The mission of the Triangle Purple Heart Dinner is to unite the community in honoring Purple Heart recipients and Gold Star Mothers , while fostering fellowship among combat-wounded veterans, promote patriotism and encourage the sharing of veterans’ experiences so future generations may know of the sacrifices made by our heroes and their loved ones.
The original Purple Heart, designated as the Badge of Military Merit, was established by George Washington – then the commander-in-chief of the Continental Army – by order from his Newburgh, New York headquarters on August 7, 1782. The Badge of Military Merit was only awarded to three Revolutionary War soldiers by Gen. George Washington himself. General Washington authorized his subordinate officers to issue Badges of Merit as appropriate. From then on, as its legend grew, so did its appearance. Although never abolished, the award of the badge was not proposed again officially until after World War I.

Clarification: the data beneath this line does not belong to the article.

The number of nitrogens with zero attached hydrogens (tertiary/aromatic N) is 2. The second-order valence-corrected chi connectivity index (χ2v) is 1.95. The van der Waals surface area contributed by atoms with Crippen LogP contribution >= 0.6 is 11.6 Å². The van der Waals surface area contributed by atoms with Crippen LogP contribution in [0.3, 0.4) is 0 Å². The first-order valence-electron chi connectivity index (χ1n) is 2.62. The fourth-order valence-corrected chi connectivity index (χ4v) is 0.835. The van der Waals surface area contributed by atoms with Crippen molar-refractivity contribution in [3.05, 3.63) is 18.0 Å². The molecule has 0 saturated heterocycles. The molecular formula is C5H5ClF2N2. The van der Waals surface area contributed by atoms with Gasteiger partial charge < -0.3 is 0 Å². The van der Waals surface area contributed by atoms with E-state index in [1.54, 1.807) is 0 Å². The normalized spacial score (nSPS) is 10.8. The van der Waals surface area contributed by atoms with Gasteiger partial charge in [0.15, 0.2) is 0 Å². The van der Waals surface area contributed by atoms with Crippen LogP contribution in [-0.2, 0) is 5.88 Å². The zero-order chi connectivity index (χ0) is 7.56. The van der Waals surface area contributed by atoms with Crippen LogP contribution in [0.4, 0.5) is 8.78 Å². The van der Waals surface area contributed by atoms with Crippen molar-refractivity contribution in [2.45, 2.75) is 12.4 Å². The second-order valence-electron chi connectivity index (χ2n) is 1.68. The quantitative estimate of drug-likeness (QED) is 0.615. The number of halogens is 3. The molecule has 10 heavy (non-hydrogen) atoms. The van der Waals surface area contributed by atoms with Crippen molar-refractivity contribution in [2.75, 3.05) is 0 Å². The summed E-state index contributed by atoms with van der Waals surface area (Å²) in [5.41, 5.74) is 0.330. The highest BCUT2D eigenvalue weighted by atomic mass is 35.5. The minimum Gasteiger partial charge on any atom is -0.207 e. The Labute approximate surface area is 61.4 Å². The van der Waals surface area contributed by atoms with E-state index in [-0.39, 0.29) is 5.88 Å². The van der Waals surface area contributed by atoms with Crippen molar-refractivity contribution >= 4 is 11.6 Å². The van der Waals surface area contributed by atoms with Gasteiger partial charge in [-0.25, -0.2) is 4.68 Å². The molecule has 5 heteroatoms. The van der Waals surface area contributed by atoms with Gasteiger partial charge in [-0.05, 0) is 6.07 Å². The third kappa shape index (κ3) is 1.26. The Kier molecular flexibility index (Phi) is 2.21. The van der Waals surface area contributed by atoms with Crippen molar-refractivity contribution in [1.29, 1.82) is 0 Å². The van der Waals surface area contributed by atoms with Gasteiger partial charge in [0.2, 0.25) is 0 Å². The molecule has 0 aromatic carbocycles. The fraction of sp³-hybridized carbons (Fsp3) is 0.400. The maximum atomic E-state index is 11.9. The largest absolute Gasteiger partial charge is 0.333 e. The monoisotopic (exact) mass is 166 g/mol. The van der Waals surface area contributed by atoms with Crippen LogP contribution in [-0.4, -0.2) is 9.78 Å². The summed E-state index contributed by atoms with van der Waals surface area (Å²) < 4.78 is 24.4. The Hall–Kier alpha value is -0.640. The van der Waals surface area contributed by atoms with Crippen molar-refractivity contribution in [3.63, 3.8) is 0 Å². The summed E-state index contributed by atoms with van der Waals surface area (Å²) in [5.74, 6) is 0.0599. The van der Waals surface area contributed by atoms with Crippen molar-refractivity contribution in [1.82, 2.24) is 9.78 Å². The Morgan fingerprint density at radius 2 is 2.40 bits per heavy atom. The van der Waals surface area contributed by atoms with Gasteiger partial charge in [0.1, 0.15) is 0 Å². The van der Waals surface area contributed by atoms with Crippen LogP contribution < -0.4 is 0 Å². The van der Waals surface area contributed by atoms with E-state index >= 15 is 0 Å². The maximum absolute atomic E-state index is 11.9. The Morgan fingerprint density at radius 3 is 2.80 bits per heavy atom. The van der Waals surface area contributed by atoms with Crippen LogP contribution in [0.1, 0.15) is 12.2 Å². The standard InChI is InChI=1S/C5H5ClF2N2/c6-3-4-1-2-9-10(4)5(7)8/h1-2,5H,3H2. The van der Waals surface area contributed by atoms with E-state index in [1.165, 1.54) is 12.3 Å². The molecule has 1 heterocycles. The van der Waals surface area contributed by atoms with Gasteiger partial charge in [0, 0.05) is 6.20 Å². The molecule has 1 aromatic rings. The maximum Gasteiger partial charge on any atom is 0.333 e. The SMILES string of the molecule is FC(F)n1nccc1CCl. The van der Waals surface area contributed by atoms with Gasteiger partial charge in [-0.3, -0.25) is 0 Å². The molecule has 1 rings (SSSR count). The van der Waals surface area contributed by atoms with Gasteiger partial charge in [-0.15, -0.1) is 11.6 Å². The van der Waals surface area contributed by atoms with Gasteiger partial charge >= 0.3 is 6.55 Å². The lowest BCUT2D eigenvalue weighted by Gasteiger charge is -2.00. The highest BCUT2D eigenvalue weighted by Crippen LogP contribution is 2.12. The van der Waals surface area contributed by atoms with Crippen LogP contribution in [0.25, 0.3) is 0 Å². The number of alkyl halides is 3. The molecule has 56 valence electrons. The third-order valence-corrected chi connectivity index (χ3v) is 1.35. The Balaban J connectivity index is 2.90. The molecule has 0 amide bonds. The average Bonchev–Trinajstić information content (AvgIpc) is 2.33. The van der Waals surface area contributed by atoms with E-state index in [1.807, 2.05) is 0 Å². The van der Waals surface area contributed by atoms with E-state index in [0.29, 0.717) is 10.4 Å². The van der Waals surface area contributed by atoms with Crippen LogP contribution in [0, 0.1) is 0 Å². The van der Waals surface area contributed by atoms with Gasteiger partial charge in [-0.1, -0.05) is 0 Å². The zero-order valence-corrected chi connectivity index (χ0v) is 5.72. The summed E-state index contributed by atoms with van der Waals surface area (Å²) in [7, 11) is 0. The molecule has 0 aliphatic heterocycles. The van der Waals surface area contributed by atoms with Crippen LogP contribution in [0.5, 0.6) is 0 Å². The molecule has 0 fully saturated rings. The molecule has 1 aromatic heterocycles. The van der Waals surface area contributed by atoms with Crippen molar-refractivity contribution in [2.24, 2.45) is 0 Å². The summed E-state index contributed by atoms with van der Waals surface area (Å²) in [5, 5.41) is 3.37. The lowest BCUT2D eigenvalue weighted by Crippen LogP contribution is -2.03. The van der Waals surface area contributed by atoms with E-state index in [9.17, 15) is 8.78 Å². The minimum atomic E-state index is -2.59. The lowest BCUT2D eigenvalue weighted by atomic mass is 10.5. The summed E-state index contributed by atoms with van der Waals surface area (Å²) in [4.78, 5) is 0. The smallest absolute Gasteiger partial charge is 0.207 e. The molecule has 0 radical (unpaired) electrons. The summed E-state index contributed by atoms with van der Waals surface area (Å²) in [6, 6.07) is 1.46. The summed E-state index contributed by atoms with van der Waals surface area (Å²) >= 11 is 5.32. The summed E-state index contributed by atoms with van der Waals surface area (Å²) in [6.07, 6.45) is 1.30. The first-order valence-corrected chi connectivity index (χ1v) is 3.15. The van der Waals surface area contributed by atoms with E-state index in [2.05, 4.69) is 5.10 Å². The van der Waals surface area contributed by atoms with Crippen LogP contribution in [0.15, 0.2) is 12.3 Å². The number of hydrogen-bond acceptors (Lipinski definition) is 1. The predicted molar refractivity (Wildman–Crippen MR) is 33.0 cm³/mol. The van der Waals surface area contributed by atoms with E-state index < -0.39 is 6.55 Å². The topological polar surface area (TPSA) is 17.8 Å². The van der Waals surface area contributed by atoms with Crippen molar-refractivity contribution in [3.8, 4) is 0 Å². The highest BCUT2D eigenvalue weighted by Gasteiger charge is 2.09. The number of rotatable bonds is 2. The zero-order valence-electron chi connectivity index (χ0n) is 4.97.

“Let it be known that he who wears the military order of the Purple Heart has given of his blood in the defense of his homeland and shall forever be revered by his fellow countrymen.”
The Dinner has its own special tribute and a sense of honor and follows a simple outline. includes:
- Pre-Dinner Reception: This time of fellowship is reserved for the honorees to gather and take photos.
- Walk of Honor: Each honoree is introduced while walking through a saber salute comprised of JROTC cadets. They are presented with a gift as their military branch, years of service, & their war era(s) served is announced.
- Proclamation by the Mayor and Chair of the County Commissioners for each honoree.
- Keynote speaker
- Presentation of Colors by Color Guard
- Music by local /groups/choirs
- Great food!
The purpose of the Dinner is to honor those who have shed their blood for our Country. As a result, we do not ask them to speak – simply relax and enjoy being in the presence of their Purple Heart peers, family, friends, and the community-at-large.